January 9, 2020
Deep learning, 3D technology to improve structure modeling for protein interactions, create better drugs
WEST LAFAYETTE, Ind. – Proteins are often called the working molecules of the human body. A typical body has more than 20,000 different types of proteins, each of which are involved in many functions essential to human life.
Now, Purdue University researchers have designed a novel approach to use deep learning to better understand how proteins interact in the body – paving the way to producing accurate structure models of protein interactions involved in various diseases and to design better drugs that specifically target protein interactions. The work is released online in Bioinformatics.
“To understand molecular mechanisms of functions of protein complexes, biologists have been using experimental methods such as X-rays and microscopes, but they are time- and resource-intensive efforts,” said Daisuke Kihara, a professor of biological sciences and computer science in Purdue’s College of Science, who leads the research team. “Bioinformatics researchers in our lab and other institutions have been developing computational methods for modeling protein complexes. One big challenge is that a computational method usually generates thousands of models, and choosing the correct one or ranking the models can be difficult.”
Kihara and his team developed a system called DOVE, DOcking decoy selection with Voxel-based deep neural nEtwork, which applies deep learning principles to virtual models of protein interactions. DOVE scans the protein-protein interface of a model and then uses deep learning model principles to distinguish and capture structural features of correct and incorrect models.
“Our work represents a major advancement in the field of bioinformatics,” said Xiao Wang, a graduate student and member of the research team. “This may be the first time researchers have successfully used deep learning and 3D features to quickly understand the effectiveness of certain protein models. Then, this information can be used in the creation of targeted drugs to block certain protein-protein interactions.”
About Purdue Research Foundation Office of Technology Commercialization
The Purdue Research Foundation Office of Technology Commercialization operates one of the most comprehensive technology transfer programs among leading research universities in the U.S. Services provided by this office support the economic development initiatives of Purdue University and benefit the university's academic activities through commercializing, licensing and protecting Purdue intellectual property. The office is managed by the Purdue Research Foundation, which received the 2019 Innovation and Economic Prosperity Universities Award for Place from the Association of Public and Land-grant Universities. For more information on licensing a Purdue innovation, contact the Office of Technology Commercialization at firstname.lastname@example.org. The Purdue Research Foundation is a private, nonprofit foundation created to advance the mission of Purdue University.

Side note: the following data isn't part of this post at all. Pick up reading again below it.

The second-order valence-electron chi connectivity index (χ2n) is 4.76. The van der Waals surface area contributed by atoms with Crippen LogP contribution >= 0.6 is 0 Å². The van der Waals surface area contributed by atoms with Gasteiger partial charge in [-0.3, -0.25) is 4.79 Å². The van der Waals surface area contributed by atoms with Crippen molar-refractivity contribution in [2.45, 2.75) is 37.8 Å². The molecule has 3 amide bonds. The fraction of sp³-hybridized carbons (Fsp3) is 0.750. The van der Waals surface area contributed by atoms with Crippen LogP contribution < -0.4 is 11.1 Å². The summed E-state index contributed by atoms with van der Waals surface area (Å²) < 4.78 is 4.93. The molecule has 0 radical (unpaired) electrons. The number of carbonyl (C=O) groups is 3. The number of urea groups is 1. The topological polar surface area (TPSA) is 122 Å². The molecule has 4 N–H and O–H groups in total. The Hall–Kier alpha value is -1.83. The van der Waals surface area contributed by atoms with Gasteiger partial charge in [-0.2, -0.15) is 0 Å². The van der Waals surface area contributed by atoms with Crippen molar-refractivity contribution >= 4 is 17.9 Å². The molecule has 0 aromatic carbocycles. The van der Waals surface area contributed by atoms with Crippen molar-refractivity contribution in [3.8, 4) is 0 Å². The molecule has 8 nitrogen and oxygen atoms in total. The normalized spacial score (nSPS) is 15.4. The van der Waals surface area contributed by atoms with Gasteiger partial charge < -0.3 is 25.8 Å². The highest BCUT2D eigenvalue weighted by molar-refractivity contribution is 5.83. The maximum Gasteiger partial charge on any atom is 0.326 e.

Protein docking model evaluation by 3D deep convolutional neural networks
Xiao Wang, Genki Terashi, Charles W. Christoffer, Mengmeng Zhu, and Daisuke Kihara
Many important cellular processes involve physical interactions of proteins. Therefore, determining protein quaternary structures provide critical insights for understanding molecular mechanisms of functions of the complexes. To complement experimental methods, many computational methods have been developed to predict structures of protein complexes. One of the challenges in computational protein complex structure prediction is to identify near-native models from a large pool of generated models.
We developed a convolutional deep neural network-based approach named DOcking decoy selection with Voxel-based deep neural nEtwork (DOVE) for evaluating protein docking models. To evaluate a protein docking model, DOVE scans the protein–protein interface of the model with a 3D voxel and considers atomic interaction types and their energetic contributions as input features applied to the neural network. The deep learning models were trained and validated on docking models available in the ZDock and DockGround databases. Among the different combinations of features tested, almost all outperformed existing scoring functions.